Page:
walking is exercise (I think watching tv is exercise too, but ...). First, go to the View menu, select
Administration, then locate the Activities icon. You can list any of the types of activities you do
here, they will all populate a list that is available to you from the Exercise Tracking window.
At the Exercise Tracking window, enter the date and time for your activity, select the Activity
from the popup list. Now enter whatever information you have available to you. You may or may
not know all the information, but do the best you can. Many types of exercise equipment you
may use today will track this information for you and list it when you are done. Write that info
down and enter it here. Over time you will be able to see the potential impact of weighing the
foods you eat against the exercise you do.
Modifying Graphs
Each of the sections of Lifestyle Tracking that we have discussed will also allow you to create a
graph that represents the numbers you have been feeding into the system. And each of those
graphs can be modified to fit your needs or colors that you prefer. On each of the windows, assuming there is any data there, you will see a small
graph icon to the right of the Remove button (red
minus sign). If you click on that button you will
immediately be shown a graph that represents the
range of data you have selected to view from the
drop down menu just to the right of the User list.
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Once you are on the graph page, you will see another icon, a gear, in the lower right of that window. If you select that Graph Options icon you will be shown a whole set of choices you can use
to change the color of almost everything, where the labels are, etc. In fact, you have enough control to make the graph almost impossible to read - so have fun as you play (they will print in color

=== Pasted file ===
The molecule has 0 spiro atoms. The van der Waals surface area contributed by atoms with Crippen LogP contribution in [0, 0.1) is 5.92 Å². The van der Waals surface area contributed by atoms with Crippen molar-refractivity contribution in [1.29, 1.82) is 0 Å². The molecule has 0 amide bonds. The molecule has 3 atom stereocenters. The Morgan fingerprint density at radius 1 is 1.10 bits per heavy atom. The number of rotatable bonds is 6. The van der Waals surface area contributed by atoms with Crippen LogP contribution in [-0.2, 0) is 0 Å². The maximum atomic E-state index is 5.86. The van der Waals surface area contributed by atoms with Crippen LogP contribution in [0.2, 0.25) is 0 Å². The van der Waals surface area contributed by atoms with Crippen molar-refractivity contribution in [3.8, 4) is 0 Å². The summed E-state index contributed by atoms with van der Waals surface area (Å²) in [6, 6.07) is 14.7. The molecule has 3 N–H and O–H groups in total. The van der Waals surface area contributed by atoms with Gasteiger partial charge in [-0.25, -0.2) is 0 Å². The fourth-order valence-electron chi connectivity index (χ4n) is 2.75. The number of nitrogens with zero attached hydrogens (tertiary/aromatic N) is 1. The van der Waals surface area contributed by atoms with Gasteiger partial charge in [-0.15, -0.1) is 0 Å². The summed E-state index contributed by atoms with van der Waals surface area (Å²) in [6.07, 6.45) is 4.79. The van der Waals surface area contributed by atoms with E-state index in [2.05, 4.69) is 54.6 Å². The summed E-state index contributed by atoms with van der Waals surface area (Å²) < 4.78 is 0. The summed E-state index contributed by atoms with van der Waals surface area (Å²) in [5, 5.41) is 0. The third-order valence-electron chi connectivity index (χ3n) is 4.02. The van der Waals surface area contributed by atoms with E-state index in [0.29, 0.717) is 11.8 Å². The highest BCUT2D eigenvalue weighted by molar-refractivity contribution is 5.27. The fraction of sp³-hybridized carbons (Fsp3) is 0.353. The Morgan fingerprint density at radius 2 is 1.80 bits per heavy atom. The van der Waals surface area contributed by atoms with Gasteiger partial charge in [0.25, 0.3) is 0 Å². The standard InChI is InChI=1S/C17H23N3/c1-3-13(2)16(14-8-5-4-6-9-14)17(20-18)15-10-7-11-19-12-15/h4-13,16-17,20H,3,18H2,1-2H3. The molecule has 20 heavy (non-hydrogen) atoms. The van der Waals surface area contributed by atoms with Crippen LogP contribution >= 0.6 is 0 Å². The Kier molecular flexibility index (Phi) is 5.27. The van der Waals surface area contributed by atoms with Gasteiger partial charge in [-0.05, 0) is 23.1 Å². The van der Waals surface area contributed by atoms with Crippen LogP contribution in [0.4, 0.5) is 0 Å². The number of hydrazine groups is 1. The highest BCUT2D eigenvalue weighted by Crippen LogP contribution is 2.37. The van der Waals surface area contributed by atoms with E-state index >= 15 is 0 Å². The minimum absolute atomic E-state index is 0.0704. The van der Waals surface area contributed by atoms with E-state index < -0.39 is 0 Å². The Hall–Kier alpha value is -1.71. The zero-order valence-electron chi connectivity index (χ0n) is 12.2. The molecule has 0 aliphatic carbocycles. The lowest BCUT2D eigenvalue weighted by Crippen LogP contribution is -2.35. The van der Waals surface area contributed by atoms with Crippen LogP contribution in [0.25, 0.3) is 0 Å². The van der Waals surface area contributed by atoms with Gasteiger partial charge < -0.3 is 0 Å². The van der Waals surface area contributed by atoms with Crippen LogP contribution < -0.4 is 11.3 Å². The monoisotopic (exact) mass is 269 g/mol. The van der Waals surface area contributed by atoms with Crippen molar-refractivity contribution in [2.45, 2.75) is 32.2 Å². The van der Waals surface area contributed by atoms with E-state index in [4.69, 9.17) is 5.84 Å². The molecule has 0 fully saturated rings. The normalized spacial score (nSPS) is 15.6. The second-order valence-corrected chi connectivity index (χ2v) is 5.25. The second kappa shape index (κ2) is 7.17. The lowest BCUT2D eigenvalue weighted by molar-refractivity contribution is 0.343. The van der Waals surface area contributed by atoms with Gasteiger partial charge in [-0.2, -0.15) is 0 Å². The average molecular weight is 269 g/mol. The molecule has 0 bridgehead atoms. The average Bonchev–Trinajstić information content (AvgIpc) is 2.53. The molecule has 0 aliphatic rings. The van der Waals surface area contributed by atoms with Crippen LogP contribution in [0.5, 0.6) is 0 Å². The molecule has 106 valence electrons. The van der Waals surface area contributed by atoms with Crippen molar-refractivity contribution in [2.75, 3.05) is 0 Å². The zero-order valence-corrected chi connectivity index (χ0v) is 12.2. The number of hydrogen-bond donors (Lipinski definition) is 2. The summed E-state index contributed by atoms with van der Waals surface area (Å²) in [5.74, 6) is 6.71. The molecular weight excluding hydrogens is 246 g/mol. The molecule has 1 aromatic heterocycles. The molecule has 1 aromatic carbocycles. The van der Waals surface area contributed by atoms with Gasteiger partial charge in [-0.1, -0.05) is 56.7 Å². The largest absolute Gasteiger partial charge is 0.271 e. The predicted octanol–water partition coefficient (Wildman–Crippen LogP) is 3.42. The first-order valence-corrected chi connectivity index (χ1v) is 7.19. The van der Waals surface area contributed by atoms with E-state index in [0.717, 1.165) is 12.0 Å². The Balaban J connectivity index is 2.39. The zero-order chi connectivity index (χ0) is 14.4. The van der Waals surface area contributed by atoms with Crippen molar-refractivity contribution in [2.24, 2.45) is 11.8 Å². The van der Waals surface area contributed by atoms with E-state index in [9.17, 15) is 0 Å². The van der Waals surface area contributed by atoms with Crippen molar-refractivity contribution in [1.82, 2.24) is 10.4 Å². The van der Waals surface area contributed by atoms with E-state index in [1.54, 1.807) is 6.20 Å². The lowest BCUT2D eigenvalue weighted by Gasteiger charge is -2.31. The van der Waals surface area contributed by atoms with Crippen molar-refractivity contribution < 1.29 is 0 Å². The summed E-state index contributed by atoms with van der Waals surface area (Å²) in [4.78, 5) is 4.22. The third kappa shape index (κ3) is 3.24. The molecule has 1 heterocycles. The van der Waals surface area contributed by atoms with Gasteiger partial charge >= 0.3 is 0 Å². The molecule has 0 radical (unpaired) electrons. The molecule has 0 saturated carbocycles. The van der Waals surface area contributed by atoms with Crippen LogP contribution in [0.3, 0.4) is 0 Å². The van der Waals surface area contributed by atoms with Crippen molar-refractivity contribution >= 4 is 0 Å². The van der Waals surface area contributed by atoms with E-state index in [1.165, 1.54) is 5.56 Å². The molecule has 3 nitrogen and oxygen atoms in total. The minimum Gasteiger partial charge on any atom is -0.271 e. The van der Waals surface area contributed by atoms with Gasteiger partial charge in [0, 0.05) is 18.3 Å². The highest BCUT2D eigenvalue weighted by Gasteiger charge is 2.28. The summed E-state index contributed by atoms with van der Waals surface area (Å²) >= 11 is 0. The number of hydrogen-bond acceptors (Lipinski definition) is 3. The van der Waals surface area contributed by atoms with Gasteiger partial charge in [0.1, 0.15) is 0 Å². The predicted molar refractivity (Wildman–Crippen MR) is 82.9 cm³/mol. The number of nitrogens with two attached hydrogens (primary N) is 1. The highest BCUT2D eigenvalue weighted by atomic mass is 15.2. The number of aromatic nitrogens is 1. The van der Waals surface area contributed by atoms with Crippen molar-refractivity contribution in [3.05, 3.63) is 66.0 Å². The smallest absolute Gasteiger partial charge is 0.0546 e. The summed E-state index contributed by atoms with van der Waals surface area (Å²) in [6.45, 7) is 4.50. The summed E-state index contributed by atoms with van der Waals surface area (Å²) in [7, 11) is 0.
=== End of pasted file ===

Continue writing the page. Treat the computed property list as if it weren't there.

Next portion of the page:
on a color printer you know), but remember that your doctor may prefer something boring and
easy for him/her to look at.
Blood Sugar, Blood Pressure and Body Weight will only create line
graphs. Exercise and Food Intake graphs can also be Pie and Bar
graphs. Think about a line graph as something that shows you
daily values; bar charts are best to compare totals side by side;
and, though pie graphs also show you totals, they do so in a way
that clearly shows you how each part fits to show 100% of the picture.
Let’s take a deeper look into the Exercise graphs - they have the
most options. To the right of the delete button (red minus ‘-’) you
will see a small graph icon - click on it to display the default line
graph for the days you wish to graph. Notice the list of activities in
the lower left corner of that window - this list displays all the information you have entered into Activities on the Administration
window. All activities performed during the days you want to
graph are automatically selected. You can uncheck any you do not
want to graph.
Each activity is displayed as a line of its own. Just above the activities list you will see that you have a choice of being able to display
all activities as a single line. On the two line graphs displayed here,
you can see the difference with that one box checked and unchecked. There is only one entry per date (the bottom of the
graph) with this box checked. All activities for a given date have
been combined - that’s why we named it ‘Display as 1 Line’. The
line graph is the only one that gives you an option to display as a
single line - there is no similar option for the other graph types.
Looking just to the right of the Activities list you’ll notice that you
can choose to graph either Calories Burned, Distance, Duration
or Pace.
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Let’s take a look at the other two graph types next. If you select
the Bar Graph radio button, just below the current graph image
you will see the same information as before, but now it is showing